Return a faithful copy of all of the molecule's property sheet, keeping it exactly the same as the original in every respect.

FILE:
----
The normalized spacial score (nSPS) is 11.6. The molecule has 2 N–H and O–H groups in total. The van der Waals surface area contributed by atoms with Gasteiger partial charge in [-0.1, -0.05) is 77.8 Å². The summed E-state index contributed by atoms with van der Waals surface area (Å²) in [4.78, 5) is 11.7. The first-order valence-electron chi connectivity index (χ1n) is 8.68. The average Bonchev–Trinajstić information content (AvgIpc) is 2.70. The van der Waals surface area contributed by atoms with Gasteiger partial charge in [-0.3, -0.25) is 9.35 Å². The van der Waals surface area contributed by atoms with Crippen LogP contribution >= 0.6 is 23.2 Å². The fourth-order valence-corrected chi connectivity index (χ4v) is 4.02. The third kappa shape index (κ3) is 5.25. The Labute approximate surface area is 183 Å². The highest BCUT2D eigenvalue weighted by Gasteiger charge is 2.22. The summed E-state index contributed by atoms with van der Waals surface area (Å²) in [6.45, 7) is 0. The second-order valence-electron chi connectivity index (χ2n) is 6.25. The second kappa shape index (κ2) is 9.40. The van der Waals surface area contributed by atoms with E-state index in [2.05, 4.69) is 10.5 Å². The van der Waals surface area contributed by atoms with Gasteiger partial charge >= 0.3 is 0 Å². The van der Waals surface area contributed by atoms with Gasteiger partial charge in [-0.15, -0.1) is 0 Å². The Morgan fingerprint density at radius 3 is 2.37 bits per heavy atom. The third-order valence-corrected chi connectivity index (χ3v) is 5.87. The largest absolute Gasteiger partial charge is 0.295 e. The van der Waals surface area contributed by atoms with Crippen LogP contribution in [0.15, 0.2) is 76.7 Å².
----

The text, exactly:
The normalized spacial score (nSPS) is 11.6. The molecule has 2 N–H and O–H groups in total. The van der Waals surface area contributed by atoms with Gasteiger partial charge in [-0.1, -0.05) is 77.8 Å². The summed E-state index contributed by atoms with van der Waals surface area (Å²) in [4.78, 5) is 11.7. The first-order valence-electron chi connectivity index (χ1n) is 8.68. The average Bonchev–Trinajstić information content (AvgIpc) is 2.70. The van der Waals surface area contributed by atoms with Gasteiger partial charge in [-0.3, -0.25) is 9.35 Å². The van der Waals surface area contributed by atoms with Crippen LogP contribution >= 0.6 is 23.2 Å². The fourth-order valence-corrected chi connectivity index (χ4v) is 4.02. The third kappa shape index (κ3) is 5.25. The Labute approximate surface area is 183 Å². The highest BCUT2D eigenvalue weighted by Gasteiger charge is 2.22. The summed E-state index contributed by atoms with van der Waals surface area (Å²) in [6.45, 7) is 0. The second-order valence-electron chi connectivity index (χ2n) is 6.25. The second kappa shape index (κ2) is 9.40. The van der Waals surface area contributed by atoms with E-state index in [2.05, 4.69) is 10.5 Å². The van der Waals surface area contributed by atoms with Gasteiger partial charge >= 0.3 is 0 Å². The van der Waals surface area contributed by atoms with Gasteiger partial charge in [-0.15, -0.1) is 0 Å². The Morgan fingerprint density at radius 3 is 2.37 bits per heavy atom. The third-order valence-corrected chi connectivity index (χ3v) is 5.87. The largest absolute Gasteiger partial charge is 0.295 e. The van der Waals surface area contributed by atoms with Crippen LogP contribution in [0.15, 0.2) is 76.7 Å².